Lebanon: Information on the Jaejae, Hobeika and al-Kataeb groups
|Publisher||Canada: Immigration and Refugee Board of Canada|
|Author||Research Directorate, Immigration and Refugee Board, Canada|
|Publication Date||1 May 1989|
|Citation / Document Symbol||LBN0891|
|Cite as||Canada: Immigration and Refugee Board of Canada, Lebanon: Information on the Jaejae, Hobeika and al-Kataeb groups, 1 May 1989, LBN0891, available at: https://www.refworld.org/docid/3ae6aaba24.html [accessed 24 January 2019]|
|Disclaimer||This is not a UNHCR publication. UNHCR is not responsible for, nor does it necessarily endorse, its content. Any views expressed are solely those of the author or publisher and do not necessarily reflect those of UNHCR, the United Nations or its Member States.|
The first two names refer to leaders of the armed wing of the (Christian) Phalangist Party, the Lebanese Forces, and the latter to the militia group itself. Samir Geagea and Elie Hobeika have vied for control of the Lebanese Forces (LF) since March 1985, when Samir Geagea (anti-Syrian) took control of the LF from Fouad Abou Nader, a pro-Syrian leader of the Phalangist militia. [ Henry Degenhardt, ed, Revolutionary and Dissident Movements, (Essex: Longman, 1988), p. 212.] In May 1985, Elie Hobeika was placed in charge of the unit. On 28 December 1985, Hobeika signed an accord with the Syrian government, the Druze militia (PSP), and Amal (pro-Syrian Shi'a militia). The agreement included provisions for the disbandment of Lebanese militia forces and for the initiation of political reforms which would end Christian dominance of Lebanese institutions (parliament, army, etc.). [ Keesing's Record of World Events, Volume XXXII, January 1986, p. 34132.]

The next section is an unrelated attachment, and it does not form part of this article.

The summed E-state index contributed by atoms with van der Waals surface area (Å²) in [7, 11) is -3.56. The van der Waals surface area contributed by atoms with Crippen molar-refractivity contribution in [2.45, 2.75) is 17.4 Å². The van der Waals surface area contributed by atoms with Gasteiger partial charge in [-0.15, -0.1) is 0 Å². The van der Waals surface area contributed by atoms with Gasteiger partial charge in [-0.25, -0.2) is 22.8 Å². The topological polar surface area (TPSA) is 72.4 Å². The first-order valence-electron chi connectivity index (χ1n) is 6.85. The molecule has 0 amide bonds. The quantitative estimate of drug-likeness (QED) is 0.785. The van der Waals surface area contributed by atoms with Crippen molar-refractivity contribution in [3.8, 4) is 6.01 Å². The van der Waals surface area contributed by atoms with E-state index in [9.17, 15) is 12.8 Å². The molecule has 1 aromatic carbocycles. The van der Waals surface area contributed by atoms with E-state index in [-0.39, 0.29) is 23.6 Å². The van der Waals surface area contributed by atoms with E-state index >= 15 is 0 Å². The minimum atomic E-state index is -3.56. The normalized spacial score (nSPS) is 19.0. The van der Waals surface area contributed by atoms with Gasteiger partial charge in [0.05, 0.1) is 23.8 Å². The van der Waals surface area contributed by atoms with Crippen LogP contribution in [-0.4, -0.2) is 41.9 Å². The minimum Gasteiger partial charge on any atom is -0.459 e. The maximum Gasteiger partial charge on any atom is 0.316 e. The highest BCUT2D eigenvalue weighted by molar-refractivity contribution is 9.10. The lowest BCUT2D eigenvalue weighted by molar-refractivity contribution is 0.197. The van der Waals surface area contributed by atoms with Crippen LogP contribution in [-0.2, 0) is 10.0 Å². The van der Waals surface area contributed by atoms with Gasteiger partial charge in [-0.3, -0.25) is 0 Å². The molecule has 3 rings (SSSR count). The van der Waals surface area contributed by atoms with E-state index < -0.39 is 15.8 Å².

Geagea reassumed command of the LF on 15 January 1986, after his anti-Syrian faction, which did not support the December accord, defeated the pro-Syrian faction of Hobeika. Conflict between Hobeika and Geagea continued throughout 1987. In September 1987 a bomb went off near Hobeika's headquarters in Zahle. [ Keesing's, Volume XXXIV, January 1988, p. 35672.] Forces under the command of Geagea reportedly detained scores of people in 1987, many of whom were suspected of being Hobeika supporters. [ Amnesty International Report 1988, p. 246.]
Please see the attached articles:
1) Amnesty International. Amnesty International Report 1988; 1987; 1986. London: Amnesty International Publications.
2) Keesing's Record of World Events, Essex: Longman Group.
Volume XXXII, (January 1986), (August 1986); Volume XXXIII, (March 1987); Volume XXXIV, (January 1988).
3) Henry Degenhardt, ed. Revolutionary and Dissident Movements, Essex: Longman, 1988.